Cat’s fur shedding is an unsightly thing and it definitely causes a lot of mess. This also is pretty unhealthy if someone inhales some of the hair which can cause problems, especially to people allergic to cats.
Fur shedding is a normal daily occurrence when it comes to cats and is impacted by different factors. One of them would be the variety of the cat. For example, Sphinx and Peterbald cats hardly do have any hair and don’t shed. There is also an alternation in shedding between indoor and outdoor cats: while indoor cats shed throughout the year, outdoor cats shed the most in spring and autumn.
We have to stress that shedding doesn’t depend on the temperature but on a number of daylight cats are exposed to. Normally, when there’s less daylight during autumn, cats automatically start growing thicker fur while the opposite happens in spring. In the following paragraphs, we’ll tell you how to deal with too much cat hair shedding once you notice it.
Change in nutrition causes less hair fall-out
You must have heard many times that the look of your cat’s fur reflects its health. If your cat’s coat is glossy, smooth, mat-free and without bald patches, you can be at peace because your cat is in a perfect condition. However, if you notice any deformities with cat’s fur shedding pattern, you should consider changing your cat’s diet.
Excessive fur shedding could be due to dehydration or omega-3 deficiency. In such cases, you should think about switching from dry to wet food. As for the increase of the healthy fats and acids your cat is given, you can add omega-3 supplements to its diet. This will not only prevent shedding but will also improve the quality of your cat’s coat.
Direct sources of omega-3 would be raw fish such as tuna, sardine or salmon. Vets recommend that you take a sardine per day, chop it and mix it with the regular food you’re giving to your cat or make a meal made only of sardines once a week.
If you’re using commercial cat food found in stores, read the labels and ensure they have high-quality ingredients. It is the best if you could buy premium foods. Avoid can cat foods with different sauces and buy only the ones in the water. The reason for this is that the sauces usually contain seasonings and vegetables (such as garlic) that cats don’t really like.
Regular grooming and bathing
Brushing will scoop the excess hair before it actually falls out. The frequency of brushing depends on the variety of the cat. If you have a short-haired cat, then brushing 3-4 times a week would be enough. However, if it is long-haired variety, you’ll need to take that brush more often.
The tools you’ll need for this are:
- mat removing brush (for untangling the mats)
- slicker brushes (for final brush-out) and de-shedding tools (for removing the loose hair).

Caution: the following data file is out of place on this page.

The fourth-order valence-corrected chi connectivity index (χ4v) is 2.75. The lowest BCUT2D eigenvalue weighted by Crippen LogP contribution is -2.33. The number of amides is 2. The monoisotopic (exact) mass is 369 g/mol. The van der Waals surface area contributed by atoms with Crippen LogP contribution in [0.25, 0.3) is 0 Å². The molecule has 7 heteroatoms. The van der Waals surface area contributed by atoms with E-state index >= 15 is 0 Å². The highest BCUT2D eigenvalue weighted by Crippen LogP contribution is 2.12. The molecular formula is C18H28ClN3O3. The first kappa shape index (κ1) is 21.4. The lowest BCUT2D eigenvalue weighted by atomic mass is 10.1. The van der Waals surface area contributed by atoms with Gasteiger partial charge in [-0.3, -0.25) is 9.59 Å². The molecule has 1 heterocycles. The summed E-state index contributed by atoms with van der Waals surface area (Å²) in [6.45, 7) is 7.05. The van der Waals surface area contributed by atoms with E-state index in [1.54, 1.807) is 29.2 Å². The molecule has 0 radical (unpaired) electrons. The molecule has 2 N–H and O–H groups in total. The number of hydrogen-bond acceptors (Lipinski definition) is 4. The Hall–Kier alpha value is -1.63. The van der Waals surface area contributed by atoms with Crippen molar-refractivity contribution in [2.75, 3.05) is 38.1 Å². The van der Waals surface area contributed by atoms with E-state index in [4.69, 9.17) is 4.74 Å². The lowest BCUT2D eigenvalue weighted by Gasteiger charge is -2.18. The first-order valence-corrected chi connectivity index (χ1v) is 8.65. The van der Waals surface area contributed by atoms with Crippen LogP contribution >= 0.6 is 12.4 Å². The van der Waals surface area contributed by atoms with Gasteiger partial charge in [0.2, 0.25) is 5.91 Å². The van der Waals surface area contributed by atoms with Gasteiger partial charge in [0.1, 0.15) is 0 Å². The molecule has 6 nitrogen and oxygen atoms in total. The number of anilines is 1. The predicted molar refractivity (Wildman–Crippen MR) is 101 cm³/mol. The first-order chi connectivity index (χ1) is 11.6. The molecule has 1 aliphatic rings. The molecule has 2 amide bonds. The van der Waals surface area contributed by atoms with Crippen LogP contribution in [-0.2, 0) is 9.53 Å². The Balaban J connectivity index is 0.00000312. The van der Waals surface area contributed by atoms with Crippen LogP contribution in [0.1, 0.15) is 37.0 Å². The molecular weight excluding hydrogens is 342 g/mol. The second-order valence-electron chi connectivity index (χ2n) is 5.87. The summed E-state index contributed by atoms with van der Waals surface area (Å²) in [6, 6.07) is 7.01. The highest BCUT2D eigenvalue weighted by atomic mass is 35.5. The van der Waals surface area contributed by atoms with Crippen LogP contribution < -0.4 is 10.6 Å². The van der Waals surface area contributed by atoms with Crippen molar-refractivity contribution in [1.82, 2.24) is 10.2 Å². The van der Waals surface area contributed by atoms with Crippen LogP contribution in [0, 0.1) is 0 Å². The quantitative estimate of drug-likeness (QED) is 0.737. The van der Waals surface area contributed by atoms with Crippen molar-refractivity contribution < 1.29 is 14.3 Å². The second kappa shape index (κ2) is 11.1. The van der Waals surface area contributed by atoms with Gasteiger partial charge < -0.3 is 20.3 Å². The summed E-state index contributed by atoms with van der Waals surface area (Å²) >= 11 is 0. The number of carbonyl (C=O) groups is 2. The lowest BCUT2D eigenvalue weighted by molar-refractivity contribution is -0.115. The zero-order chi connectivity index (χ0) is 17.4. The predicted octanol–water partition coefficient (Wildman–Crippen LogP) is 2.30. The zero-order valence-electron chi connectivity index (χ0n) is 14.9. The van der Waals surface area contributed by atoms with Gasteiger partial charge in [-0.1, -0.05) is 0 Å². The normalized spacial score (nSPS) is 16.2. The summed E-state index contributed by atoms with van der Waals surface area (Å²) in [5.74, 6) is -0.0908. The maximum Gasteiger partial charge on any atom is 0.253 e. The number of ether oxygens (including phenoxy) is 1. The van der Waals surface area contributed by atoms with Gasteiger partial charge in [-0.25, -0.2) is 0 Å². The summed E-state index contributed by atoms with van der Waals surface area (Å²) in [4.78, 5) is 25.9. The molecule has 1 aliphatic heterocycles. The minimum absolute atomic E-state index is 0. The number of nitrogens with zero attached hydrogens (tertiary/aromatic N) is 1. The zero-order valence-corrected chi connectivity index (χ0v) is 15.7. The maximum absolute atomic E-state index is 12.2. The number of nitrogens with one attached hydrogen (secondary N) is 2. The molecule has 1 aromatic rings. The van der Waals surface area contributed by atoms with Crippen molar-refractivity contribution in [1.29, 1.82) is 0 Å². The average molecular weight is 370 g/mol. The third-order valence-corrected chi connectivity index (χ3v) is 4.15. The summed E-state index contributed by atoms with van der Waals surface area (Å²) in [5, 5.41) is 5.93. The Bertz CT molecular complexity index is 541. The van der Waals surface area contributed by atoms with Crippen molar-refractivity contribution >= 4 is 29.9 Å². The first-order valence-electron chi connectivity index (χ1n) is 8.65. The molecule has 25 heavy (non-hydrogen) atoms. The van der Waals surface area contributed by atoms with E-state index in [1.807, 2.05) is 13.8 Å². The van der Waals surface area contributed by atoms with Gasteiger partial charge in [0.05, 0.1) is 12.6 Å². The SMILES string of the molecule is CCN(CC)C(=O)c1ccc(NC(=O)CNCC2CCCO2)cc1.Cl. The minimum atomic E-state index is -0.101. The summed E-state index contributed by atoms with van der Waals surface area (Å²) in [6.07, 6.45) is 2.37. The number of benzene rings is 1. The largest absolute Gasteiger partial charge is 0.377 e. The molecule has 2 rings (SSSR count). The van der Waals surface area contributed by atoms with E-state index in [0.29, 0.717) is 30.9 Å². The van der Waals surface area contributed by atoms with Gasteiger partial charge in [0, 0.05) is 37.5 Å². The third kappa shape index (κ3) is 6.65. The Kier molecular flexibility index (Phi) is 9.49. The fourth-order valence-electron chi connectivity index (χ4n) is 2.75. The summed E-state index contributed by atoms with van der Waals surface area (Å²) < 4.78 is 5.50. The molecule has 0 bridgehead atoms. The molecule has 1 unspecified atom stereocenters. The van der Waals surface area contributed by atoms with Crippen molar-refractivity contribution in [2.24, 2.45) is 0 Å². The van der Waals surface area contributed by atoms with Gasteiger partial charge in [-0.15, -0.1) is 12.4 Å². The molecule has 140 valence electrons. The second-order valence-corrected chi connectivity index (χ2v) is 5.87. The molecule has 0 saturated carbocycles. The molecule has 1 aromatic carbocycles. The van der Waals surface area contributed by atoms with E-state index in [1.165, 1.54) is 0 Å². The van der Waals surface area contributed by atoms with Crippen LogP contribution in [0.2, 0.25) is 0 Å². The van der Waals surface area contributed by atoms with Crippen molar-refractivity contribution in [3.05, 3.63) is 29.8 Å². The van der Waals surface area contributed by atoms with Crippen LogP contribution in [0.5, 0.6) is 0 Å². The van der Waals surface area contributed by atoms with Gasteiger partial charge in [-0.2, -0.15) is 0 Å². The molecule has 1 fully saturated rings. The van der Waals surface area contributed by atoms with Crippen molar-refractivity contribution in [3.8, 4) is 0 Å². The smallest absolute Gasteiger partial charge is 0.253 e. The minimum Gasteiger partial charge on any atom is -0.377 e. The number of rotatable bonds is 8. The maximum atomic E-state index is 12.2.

Brushing will not only aid your cat to get rid of excess hair but will also spread the oils evenly and promote healthy and shiny coat.
Bathing your cat is also a part of its grooming and keeps the coat shedding at the minimum. Remember to use the shampoos specifically made for cats because the ones made for humans are too aggressive for cat’s sensitive skin and could cause shedding bigger than it used to be.
The choice of shampoo should be also approved by your vet. You’ll also have to prepare the environment well. Make sure it is not too cold or too hot in the room where you’re bathing your cat. Also, the water must not be too hot and don’t put the cat in the water too suddenly because cats sometimes react abruptly and angrily to water.
This means that bathing is often pretty stressful for cats, so insure you make them feel relaxed and secure. You can choose the time for bathing on your own but it is desirable that you do it when your cat is least active.
If you have too much trouble with your cat’s behavior during bathing, then you can use Cat Bath Wipes saturated with natural proteins and conditioner or waterless cleaners which you spritz on, massage in and towel off.
Furminator is an electric tool for getting rid of your cat’s loose hair. It is especially effective with long-haired cats. It removes 90 per cent of loose hair with its stainless, steel edge that reaches deep beneath the coat safely, fast and easy.
Before using this gadget, ensure that your pet is completely dry. Also, remove all the tangles and mats because it will get painful for the cat if the Furminator stumbles upon them. Look carefully at your cat’s body for injuries and scars so you don’t go over them when you use the device.
When you brush the cat’s coat with Furminator, do it with the teeth angled in the direction in which the cat’s hair grows. Use long and gentle moves and be attentive when it comes to the areas around the animal’s ears, stomach, legs, and genitals. Furminators should be used once or twice a week.
You can choose a specific room for the times when you use this and don’t forget to vacuum regularly (or even more than it is optimal) and clean the teeth from the device so that too much cat hair doesn’t get stuck in it.
Make sure you rule out possible underlying medical conditions that can cause hair shedding
Hair-shedding in cats is not unusual. However, not all fur loss is normal, especially if you notice bald patches on your cat’s coat. There are a few medical problems that underlie excessive hair shedding. When it comes to older cats, cancer could cause the shedding. Also, in case of nervous disorders that cause overgrooming, alopecia is a common occurrence. Other medical issues that cause alopecia are parasites (cause manga), fungal diseases like ringwarm, allergies and hormonal misbalance.